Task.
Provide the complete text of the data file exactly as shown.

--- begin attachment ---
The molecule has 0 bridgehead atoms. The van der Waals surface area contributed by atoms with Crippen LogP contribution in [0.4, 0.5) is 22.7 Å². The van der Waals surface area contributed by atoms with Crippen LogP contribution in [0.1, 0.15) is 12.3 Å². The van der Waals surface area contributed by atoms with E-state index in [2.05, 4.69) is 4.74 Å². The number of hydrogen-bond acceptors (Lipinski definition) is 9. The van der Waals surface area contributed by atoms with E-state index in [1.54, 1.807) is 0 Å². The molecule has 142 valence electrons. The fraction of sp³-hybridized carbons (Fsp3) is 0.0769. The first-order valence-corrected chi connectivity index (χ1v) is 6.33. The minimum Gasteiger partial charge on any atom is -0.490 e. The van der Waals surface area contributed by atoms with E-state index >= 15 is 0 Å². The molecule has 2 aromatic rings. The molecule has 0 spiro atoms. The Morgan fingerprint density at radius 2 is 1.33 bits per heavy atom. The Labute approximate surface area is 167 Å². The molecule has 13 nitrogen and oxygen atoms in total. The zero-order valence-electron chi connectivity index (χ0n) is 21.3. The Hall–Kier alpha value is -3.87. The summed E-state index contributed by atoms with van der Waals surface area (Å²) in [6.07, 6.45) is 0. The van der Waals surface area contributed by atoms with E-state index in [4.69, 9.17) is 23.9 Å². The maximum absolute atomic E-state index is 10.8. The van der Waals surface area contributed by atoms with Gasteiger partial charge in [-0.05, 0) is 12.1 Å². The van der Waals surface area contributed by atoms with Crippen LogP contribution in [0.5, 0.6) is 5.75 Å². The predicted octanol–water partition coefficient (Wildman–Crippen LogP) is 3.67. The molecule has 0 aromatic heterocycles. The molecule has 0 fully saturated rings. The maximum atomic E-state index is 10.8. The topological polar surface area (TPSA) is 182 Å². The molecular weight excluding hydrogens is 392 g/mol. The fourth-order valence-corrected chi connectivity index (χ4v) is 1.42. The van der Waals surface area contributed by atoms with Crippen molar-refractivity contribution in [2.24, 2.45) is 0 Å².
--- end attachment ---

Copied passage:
The molecule has 0 bridgehead atoms. The van der Waals surface area contributed by atoms with Crippen LogP contribution in [0.4, 0.5) is 22.7 Å². The van der Waals surface area contributed by atoms with Crippen LogP contribution in [0.1, 0.15) is 12.3 Å². The van der Waals surface area contributed by atoms with E-state index in [2.05, 4.69) is 4.74 Å². The number of hydrogen-bond acceptors (Lipinski definition) is 9. The van der Waals surface area contributed by atoms with E-state index in [1.54, 1.807) is 0 Å². The molecule has 142 valence electrons. The fraction of sp³-hybridized carbons (Fsp3) is 0.0769. The first-order valence-corrected chi connectivity index (χ1v) is 6.33. The minimum Gasteiger partial charge on any atom is -0.490 e. The van der Waals surface area contributed by atoms with E-state index >= 15 is 0 Å². The molecule has 2 aromatic rings. The molecule has 0 spiro atoms. The Morgan fingerprint density at radius 2 is 1.33 bits per heavy atom. The Labute approximate surface area is 167 Å². The molecule has 13 nitrogen and oxygen atoms in total. The zero-order valence-electron chi connectivity index (χ0n) is 21.3. The Hall–Kier alpha value is -3.87. The summed E-state index contributed by atoms with van der Waals surface area (Å²) in [6.07, 6.45) is 0. The van der Waals surface area contributed by atoms with E-state index in [4.69, 9.17) is 23.9 Å². The maximum absolute atomic E-state index is 10.8. The van der Waals surface area contributed by atoms with Gasteiger partial charge in [-0.05, 0) is 12.1 Å². The van der Waals surface area contributed by atoms with Crippen LogP contribution in [0.5, 0.6) is 5.75 Å². The predicted octanol–water partition coefficient (Wildman–Crippen LogP) is 3.67. The molecule has 0 aromatic heterocycles. The molecule has 0 fully saturated rings. The maximum atomic E-state index is 10.8. The topological polar surface area (TPSA) is 182 Å². The molecular weight excluding hydrogens is 392 g/mol. The fourth-order valence-corrected chi connectivity index (χ4v) is 1.42. The van der Waals surface area contributed by atoms with Crippen molar-refractivity contribution in [2.24, 2.45) is 0 Å².